Biden derided the plans Romney and Ryan have proposed for Medicare as “vouchercare” in his own acceptance speech last month at the Democratic convention in Charlotte, North Carolina. He cast Romney’s approach to economic policy as an elevation of balance sheets over human suffering that he disparaged as “the Bain Way,” referring to Bain Capital, the private-equity firm Romney co-founded.
Both candidates have strayed into controversy in making their cases. Independent fact-checkers found as many as seven statements in Ryan’s acceptance speech that were false or distorted. Republicans expressed outrage after Biden told a racially mixed audience in Virginia in August that Romney’s policies toward Wall Street would “put y’all back in chains.”
Burden on Biden
Steve Schmidt, chief strategist for Republican presidential candidate John McCain’s 2008 campaign, said the impetus will be even greater on Biden to take up the role as attacker because Obama didn’t effectively counter Romney last week.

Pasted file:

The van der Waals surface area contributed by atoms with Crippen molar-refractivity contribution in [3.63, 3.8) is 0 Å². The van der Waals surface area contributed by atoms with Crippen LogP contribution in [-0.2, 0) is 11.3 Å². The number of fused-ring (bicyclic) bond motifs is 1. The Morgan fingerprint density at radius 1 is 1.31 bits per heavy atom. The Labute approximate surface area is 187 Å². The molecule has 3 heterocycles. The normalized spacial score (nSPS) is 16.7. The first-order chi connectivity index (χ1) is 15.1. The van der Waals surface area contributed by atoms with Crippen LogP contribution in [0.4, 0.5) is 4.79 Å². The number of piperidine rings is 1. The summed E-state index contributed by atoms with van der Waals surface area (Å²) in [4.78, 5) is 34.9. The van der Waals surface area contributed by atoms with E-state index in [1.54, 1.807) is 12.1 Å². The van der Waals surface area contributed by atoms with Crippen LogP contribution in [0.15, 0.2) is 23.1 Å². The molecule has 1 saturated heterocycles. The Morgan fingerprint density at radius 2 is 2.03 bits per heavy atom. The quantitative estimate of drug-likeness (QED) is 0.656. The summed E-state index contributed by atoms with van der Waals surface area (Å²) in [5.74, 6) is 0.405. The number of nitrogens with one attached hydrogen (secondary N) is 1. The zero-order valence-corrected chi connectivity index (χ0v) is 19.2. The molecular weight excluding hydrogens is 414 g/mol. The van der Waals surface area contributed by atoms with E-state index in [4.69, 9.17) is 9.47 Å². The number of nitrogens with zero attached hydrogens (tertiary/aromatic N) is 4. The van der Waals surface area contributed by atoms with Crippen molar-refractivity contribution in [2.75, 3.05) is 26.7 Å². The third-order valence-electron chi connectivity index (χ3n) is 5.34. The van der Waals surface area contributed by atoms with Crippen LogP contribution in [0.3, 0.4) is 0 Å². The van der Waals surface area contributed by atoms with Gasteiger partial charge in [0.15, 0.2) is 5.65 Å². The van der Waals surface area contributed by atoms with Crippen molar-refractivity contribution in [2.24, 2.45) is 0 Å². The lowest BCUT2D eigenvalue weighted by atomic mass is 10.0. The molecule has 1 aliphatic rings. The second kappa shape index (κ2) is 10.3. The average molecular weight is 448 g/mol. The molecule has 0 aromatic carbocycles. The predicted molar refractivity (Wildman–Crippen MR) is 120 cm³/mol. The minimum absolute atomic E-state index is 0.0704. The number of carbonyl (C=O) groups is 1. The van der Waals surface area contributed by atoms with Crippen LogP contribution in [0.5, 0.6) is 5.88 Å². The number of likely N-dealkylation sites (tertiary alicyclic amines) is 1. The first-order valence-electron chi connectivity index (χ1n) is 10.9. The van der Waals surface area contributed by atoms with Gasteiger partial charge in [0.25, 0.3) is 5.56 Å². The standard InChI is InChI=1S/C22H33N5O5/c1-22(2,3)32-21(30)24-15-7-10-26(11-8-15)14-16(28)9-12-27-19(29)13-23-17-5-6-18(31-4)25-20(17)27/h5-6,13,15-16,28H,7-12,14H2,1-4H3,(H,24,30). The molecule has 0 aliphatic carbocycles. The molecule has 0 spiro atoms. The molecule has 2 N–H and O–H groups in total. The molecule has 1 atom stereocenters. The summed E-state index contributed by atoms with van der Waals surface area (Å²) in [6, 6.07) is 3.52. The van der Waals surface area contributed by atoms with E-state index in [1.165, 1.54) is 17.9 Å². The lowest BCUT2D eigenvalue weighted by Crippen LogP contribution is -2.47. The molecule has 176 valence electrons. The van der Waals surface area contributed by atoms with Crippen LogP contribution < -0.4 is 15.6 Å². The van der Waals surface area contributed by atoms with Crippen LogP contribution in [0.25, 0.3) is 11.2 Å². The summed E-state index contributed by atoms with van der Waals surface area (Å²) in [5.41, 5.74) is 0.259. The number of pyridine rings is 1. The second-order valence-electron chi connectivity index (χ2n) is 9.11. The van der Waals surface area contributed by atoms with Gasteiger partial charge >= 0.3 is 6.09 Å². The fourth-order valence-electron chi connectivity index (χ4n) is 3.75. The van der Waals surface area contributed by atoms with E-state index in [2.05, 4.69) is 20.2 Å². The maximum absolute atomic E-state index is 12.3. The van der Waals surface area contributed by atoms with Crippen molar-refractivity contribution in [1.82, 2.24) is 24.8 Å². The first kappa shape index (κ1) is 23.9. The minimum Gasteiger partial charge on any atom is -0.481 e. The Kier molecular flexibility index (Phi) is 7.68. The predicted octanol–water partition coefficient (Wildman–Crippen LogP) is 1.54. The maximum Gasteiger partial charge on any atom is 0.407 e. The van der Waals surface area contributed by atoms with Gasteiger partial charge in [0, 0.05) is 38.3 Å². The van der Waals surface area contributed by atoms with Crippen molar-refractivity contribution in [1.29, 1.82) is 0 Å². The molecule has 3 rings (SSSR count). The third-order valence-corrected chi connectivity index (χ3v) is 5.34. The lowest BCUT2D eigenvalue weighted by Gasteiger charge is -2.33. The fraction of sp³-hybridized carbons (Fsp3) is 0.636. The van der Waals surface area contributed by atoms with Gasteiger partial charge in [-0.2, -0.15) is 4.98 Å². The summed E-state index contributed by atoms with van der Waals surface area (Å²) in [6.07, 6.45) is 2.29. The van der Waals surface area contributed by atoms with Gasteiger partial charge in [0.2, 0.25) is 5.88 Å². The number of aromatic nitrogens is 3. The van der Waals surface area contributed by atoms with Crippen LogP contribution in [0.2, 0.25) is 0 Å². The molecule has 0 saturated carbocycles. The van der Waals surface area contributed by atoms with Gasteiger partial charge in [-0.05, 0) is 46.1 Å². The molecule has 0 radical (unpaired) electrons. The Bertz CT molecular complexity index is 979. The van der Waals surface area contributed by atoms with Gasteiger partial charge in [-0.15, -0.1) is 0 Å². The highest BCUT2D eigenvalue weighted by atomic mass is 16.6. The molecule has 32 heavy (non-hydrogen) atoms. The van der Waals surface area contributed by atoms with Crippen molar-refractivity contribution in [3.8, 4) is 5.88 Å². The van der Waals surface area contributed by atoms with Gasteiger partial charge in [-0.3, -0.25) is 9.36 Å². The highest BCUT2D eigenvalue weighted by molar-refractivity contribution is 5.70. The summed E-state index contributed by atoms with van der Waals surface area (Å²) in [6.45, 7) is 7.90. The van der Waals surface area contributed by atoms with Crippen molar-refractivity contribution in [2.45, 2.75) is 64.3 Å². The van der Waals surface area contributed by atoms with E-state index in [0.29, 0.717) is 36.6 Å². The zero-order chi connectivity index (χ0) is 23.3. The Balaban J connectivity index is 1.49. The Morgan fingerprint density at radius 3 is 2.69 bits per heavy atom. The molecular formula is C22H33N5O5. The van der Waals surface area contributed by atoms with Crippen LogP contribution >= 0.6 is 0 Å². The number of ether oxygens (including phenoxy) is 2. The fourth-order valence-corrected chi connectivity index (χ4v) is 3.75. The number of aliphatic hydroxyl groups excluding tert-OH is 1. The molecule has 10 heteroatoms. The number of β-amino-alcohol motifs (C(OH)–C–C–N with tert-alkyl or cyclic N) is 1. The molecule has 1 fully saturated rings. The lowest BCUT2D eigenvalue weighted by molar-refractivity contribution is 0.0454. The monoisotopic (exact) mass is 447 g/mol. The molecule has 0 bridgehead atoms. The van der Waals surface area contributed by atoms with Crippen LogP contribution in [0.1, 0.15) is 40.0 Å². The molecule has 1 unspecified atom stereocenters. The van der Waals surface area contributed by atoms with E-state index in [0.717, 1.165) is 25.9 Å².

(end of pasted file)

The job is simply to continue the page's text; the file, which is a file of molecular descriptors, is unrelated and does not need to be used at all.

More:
“The Republican argument can’t go unrebutted in this debate from the Democratic perspective,” said Schmidt, who helped prepare Palin in 2008 and Dick Cheney in 2004 for vice presidential debates. “All the opportunities that they view as missed opportunities to draw blood, to make a rebuttal, they’ll be looking at Joe Biden to do that.”
Cheney confronted a similar situation in his debate eight years ago with Democratic vice presidential nominee John Edwards, which came after an opening encounter in which President George W. Bush fared poorly, Schmidt said.
Cheney’s performance “brought balance back to the race and stopped the hemorrhaging before the president got back on the stage for a second time,” Schmidt said.
Though the main objective for both Biden and Ryan will be to make the case for the presidential candidates, the philosophical and intellectual grounding each has for his views provides an advantage going in to the event, said former House Speaker Newt Gingrich, a candidate in this election’s presidential primaries who participated in debates among the Republican field.
“It will be a fun debate between two true believers,” Gingrich said.